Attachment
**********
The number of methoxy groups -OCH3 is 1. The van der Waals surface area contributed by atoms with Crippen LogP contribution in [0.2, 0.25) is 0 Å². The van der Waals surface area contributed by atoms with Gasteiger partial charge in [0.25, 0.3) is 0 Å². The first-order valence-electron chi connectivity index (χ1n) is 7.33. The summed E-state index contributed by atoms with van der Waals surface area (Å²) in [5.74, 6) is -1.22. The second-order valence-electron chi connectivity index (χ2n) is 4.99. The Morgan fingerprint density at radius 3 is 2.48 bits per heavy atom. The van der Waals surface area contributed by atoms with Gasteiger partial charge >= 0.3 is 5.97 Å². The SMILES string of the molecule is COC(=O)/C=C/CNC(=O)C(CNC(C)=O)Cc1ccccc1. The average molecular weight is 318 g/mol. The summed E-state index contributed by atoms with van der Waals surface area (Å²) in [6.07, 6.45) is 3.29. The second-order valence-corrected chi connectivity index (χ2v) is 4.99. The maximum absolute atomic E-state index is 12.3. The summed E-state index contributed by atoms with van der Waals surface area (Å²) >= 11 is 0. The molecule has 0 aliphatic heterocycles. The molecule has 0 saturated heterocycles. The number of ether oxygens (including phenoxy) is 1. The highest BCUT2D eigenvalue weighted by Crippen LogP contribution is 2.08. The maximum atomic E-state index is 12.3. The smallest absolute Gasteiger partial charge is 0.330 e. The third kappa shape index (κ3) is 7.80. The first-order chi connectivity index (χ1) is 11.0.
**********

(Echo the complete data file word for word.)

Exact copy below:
The number of methoxy groups -OCH3 is 1. The van der Waals surface area contributed by atoms with Crippen LogP contribution in [0.2, 0.25) is 0 Å². The van der Waals surface area contributed by atoms with Gasteiger partial charge in [0.25, 0.3) is 0 Å². The first-order valence-electron chi connectivity index (χ1n) is 7.33. The summed E-state index contributed by atoms with van der Waals surface area (Å²) in [5.74, 6) is -1.22. The second-order valence-electron chi connectivity index (χ2n) is 4.99. The Morgan fingerprint density at radius 3 is 2.48 bits per heavy atom. The van der Waals surface area contributed by atoms with Gasteiger partial charge >= 0.3 is 5.97 Å². The SMILES string of the molecule is COC(=O)/C=C/CNC(=O)C(CNC(C)=O)Cc1ccccc1. The average molecular weight is 318 g/mol. The summed E-state index contributed by atoms with van der Waals surface area (Å²) in [6.07, 6.45) is 3.29. The second-order valence-corrected chi connectivity index (χ2v) is 4.99. The maximum absolute atomic E-state index is 12.3. The summed E-state index contributed by atoms with van der Waals surface area (Å²) >= 11 is 0. The molecule has 0 aliphatic heterocycles. The molecule has 0 saturated heterocycles. The number of ether oxygens (including phenoxy) is 1. The highest BCUT2D eigenvalue weighted by Crippen LogP contribution is 2.08. The maximum atomic E-state index is 12.3. The smallest absolute Gasteiger partial charge is 0.330 e. The third kappa shape index (κ3) is 7.80. The first-order chi connectivity index (χ1) is 11.0.